Disputes, Legalities, and Policies:
- Clauses for dispute resolution or mediation: Propose procedures like mediation or arbitration before litigation in Alabama courts.
- Guidelines for non-compete and confidentiality agreements: Detail the expectations around proprietary information and restrictions on members’ business activities.
- Provision for indemnification and limitation of liability: Specify the conditions where members might be indemnified by the LLC.
Record Keeping and Communication:
- Details about record keeping requirements: Align with Alabama’s record-keeping statutes and ensure that members have access to essential documents.
- Guidelines for how company-related decisions will be documented or communicated: State whether decisions are documented in meeting minutes, written consents, or other forms.
Company Information and Dissolution:
- Description of the business’s purpose and activities: Clearly describe the company’s business activities.
- Identification of the registered agent and office: The LLC must have a registered agent and office in Alabama.
- Procedures for dissolving the LLC: Describe the steps for dissolving the LLC as per Alabama law.
- Procedures for winding down or liquidating the company’s assets: Outline how assets will be distributed among members upon dissolution.
How to Draft an Alabama Operating Agreement
You can find operating agreement templates online from services like ZenBusiness, which will ensure the standard legal language and allow you to fill in the blanks. You’ll probably be able to find free templates online as well, but it’s advisable not to use those as they may include errors.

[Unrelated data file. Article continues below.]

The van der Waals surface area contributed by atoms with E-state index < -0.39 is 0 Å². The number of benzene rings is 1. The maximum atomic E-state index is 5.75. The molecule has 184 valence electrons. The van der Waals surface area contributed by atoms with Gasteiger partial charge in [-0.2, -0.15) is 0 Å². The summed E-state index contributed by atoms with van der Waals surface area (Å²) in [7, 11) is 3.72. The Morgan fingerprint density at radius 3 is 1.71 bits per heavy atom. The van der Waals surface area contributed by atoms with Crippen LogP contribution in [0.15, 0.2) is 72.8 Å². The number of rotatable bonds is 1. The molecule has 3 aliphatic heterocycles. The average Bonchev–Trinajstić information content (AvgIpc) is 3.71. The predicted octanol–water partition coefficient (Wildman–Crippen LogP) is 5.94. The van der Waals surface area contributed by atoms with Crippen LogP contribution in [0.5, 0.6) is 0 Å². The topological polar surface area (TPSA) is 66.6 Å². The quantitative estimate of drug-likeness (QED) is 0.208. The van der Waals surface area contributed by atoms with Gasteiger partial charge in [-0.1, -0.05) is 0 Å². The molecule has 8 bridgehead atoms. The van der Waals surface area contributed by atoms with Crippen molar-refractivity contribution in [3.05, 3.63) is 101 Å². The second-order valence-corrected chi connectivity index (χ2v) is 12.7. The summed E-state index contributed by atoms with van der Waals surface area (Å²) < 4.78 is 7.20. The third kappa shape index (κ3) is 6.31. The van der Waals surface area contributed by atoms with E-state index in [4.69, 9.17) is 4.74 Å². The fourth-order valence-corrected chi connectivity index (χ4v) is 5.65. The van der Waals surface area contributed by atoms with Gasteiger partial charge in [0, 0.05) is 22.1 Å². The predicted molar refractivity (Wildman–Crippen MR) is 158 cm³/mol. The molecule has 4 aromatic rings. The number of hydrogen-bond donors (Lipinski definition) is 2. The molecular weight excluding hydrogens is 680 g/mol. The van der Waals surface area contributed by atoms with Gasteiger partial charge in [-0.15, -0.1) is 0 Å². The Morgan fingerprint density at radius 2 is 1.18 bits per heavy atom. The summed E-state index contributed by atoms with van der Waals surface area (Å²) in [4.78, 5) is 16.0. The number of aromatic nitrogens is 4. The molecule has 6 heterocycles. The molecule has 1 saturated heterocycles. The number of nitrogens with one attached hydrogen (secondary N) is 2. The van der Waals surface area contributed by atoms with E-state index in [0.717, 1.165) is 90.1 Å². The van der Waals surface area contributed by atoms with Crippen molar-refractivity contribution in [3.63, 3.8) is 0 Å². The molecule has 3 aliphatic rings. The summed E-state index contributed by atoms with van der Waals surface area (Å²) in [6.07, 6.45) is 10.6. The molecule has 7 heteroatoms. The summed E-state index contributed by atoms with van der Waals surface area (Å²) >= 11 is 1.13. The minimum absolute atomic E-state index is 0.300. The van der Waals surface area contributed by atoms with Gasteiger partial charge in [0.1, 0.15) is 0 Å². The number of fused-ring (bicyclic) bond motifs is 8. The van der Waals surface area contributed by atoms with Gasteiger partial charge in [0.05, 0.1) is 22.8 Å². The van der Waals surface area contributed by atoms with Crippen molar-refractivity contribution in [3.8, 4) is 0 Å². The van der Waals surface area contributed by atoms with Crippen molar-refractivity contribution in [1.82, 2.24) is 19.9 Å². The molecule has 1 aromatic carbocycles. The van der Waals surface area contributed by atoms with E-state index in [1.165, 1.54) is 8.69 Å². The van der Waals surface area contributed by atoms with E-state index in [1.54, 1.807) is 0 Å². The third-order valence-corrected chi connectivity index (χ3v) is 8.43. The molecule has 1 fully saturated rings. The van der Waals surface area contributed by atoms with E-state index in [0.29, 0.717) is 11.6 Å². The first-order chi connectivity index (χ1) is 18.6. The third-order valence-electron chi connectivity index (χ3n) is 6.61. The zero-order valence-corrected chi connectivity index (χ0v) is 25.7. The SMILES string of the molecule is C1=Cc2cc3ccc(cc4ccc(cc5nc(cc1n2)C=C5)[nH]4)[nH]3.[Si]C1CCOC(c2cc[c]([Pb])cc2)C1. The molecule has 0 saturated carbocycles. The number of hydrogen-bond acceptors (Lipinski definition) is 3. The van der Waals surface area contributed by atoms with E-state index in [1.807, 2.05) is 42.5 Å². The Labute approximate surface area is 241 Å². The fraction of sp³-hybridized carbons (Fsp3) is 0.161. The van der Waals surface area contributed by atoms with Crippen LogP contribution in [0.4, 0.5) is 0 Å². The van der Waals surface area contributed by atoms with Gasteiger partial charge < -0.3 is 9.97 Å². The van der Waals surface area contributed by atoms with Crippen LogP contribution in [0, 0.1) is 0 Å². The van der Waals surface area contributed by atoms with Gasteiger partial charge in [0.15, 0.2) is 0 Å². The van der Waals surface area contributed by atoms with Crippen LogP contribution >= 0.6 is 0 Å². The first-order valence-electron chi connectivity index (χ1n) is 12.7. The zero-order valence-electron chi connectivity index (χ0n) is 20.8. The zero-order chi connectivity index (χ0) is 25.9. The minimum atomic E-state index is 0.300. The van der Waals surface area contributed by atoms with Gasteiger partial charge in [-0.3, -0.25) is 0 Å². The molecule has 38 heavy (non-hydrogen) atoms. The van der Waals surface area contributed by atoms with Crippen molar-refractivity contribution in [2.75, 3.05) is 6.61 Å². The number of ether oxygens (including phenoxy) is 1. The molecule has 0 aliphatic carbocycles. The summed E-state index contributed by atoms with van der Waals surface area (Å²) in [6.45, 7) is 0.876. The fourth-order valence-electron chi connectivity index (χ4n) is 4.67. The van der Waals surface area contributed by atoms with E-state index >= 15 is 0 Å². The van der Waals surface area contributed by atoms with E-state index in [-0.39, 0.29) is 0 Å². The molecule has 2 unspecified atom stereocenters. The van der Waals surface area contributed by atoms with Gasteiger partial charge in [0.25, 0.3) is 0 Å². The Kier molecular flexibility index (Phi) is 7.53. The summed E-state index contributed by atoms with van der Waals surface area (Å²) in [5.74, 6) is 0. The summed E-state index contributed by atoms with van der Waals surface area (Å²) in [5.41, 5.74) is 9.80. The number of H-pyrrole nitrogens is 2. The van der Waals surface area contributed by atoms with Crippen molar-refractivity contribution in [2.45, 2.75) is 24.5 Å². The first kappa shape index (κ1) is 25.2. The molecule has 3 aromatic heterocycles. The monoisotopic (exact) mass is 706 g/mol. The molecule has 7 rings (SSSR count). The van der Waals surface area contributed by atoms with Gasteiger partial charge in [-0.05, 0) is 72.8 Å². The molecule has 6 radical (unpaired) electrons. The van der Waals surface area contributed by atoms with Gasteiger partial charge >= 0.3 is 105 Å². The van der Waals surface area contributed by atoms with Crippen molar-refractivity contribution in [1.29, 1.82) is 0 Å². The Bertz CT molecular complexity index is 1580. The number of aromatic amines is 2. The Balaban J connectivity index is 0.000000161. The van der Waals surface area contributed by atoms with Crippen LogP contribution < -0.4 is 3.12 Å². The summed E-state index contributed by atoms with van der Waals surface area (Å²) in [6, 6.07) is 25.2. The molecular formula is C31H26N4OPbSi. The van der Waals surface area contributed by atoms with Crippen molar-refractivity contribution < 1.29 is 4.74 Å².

If your business has multiple members, you should consider having an attorney draw up your operating agreement. An attorney will ensure that all bases are covered, and all members’ rights are protected. They can also include language that is specific to Alabama laws.
This could cost anywhere from $500 to $2,500, but it could save you much more.
Certificate of Formation vs. Operating Agreement
The operating agreement should not be confused with your LLC’s certificate of formation. The certificate of formation officially forms your LLC with the state and includes no information about member roles or financial interests.
Also, the certificate of formation is filed with the state and is part of the public record, while an operating agreement is kept in your LLC’s records and referred to as needed.
Keep Your Alabama Operating Agreement Up to Date
It’s a good idea to review your operating agreement periodically. Circumstances change, and the safest approach is to ensure your operating agreement is fully up to date. Generally, your operating agreement will state that members have to vote to approve amendments to the operating agreement.
Don’t Skip the Operating Agreement
You’re not required to have an operating agreement in Alabama, but the wise entrepreneur would never do business without one. It’s a document that could be critical to the future of your business. You may think a dispute will never arise, but times and people change. You don’t want to end up in a bitter court battle because you pushed off creating an operating agreement.
It’s a document that will protect the rights and interests of your LLC members and ensure smooth, continued operations in the event of any unexpected hurdles or pitfalls.
Does an LLC operating agreement need to be notarized in Alabama?
No, operating agreements do not have to be notarized. They are not filed with the state, just kept in your records.
What happens if an Alabama LLC does not have an operating agreement?
Alabama default rules for LLCs will apply, but in cases of dispute, the law may be vague, and your members could end up in court.